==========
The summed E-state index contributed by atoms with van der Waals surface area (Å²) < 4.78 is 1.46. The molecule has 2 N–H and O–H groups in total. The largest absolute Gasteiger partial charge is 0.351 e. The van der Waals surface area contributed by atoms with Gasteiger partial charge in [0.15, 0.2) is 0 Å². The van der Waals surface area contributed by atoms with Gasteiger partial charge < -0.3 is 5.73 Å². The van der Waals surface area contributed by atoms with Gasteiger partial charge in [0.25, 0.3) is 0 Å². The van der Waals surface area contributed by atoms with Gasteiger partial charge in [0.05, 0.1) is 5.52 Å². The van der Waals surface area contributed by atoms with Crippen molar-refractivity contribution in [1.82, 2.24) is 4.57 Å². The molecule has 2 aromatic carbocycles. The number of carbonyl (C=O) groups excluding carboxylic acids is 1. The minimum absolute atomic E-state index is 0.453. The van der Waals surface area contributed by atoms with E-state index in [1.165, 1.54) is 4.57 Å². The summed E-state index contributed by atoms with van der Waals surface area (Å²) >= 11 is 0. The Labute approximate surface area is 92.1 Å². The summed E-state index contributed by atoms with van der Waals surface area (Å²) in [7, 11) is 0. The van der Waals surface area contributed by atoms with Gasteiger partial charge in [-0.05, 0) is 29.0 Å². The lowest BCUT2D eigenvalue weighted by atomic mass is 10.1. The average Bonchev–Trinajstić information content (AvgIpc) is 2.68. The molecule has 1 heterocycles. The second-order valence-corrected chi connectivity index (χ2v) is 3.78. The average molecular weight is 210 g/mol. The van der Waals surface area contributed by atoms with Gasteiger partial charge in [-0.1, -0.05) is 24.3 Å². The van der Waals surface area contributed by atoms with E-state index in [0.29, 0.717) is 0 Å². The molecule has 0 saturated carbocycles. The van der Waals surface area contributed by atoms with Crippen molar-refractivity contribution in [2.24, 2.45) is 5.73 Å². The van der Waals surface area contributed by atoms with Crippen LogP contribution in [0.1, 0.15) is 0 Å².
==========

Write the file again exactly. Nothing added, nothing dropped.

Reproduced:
The summed E-state index contributed by atoms with van der Waals surface area (Å²) < 4.78 is 1.46. The molecule has 2 N–H and O–H groups in total. The largest absolute Gasteiger partial charge is 0.351 e. The van der Waals surface area contributed by atoms with Gasteiger partial charge in [0.15, 0.2) is 0 Å². The van der Waals surface area contributed by atoms with Gasteiger partial charge < -0.3 is 5.73 Å². The van der Waals surface area contributed by atoms with Gasteiger partial charge in [0.25, 0.3) is 0 Å². The van der Waals surface area contributed by atoms with Gasteiger partial charge in [0.05, 0.1) is 5.52 Å². The van der Waals surface area contributed by atoms with Crippen molar-refractivity contribution in [1.82, 2.24) is 4.57 Å². The molecule has 2 aromatic carbocycles. The number of carbonyl (C=O) groups excluding carboxylic acids is 1. The minimum absolute atomic E-state index is 0.453. The van der Waals surface area contributed by atoms with E-state index in [1.165, 1.54) is 4.57 Å². The summed E-state index contributed by atoms with van der Waals surface area (Å²) >= 11 is 0. The Labute approximate surface area is 92.1 Å². The summed E-state index contributed by atoms with van der Waals surface area (Å²) in [7, 11) is 0. The van der Waals surface area contributed by atoms with Gasteiger partial charge in [-0.05, 0) is 29.0 Å². The lowest BCUT2D eigenvalue weighted by atomic mass is 10.1. The average Bonchev–Trinajstić information content (AvgIpc) is 2.68. The molecule has 1 heterocycles. The second-order valence-corrected chi connectivity index (χ2v) is 3.78. The average molecular weight is 210 g/mol. The van der Waals surface area contributed by atoms with Gasteiger partial charge in [-0.1, -0.05) is 24.3 Å². The van der Waals surface area contributed by atoms with E-state index in [0.29, 0.717) is 0 Å². The molecule has 0 saturated carbocycles. The van der Waals surface area contributed by atoms with Crippen molar-refractivity contribution in [2.24, 2.45) is 5.73 Å². The van der Waals surface area contributed by atoms with Crippen LogP contribution in [0.1, 0.15) is 0 Å².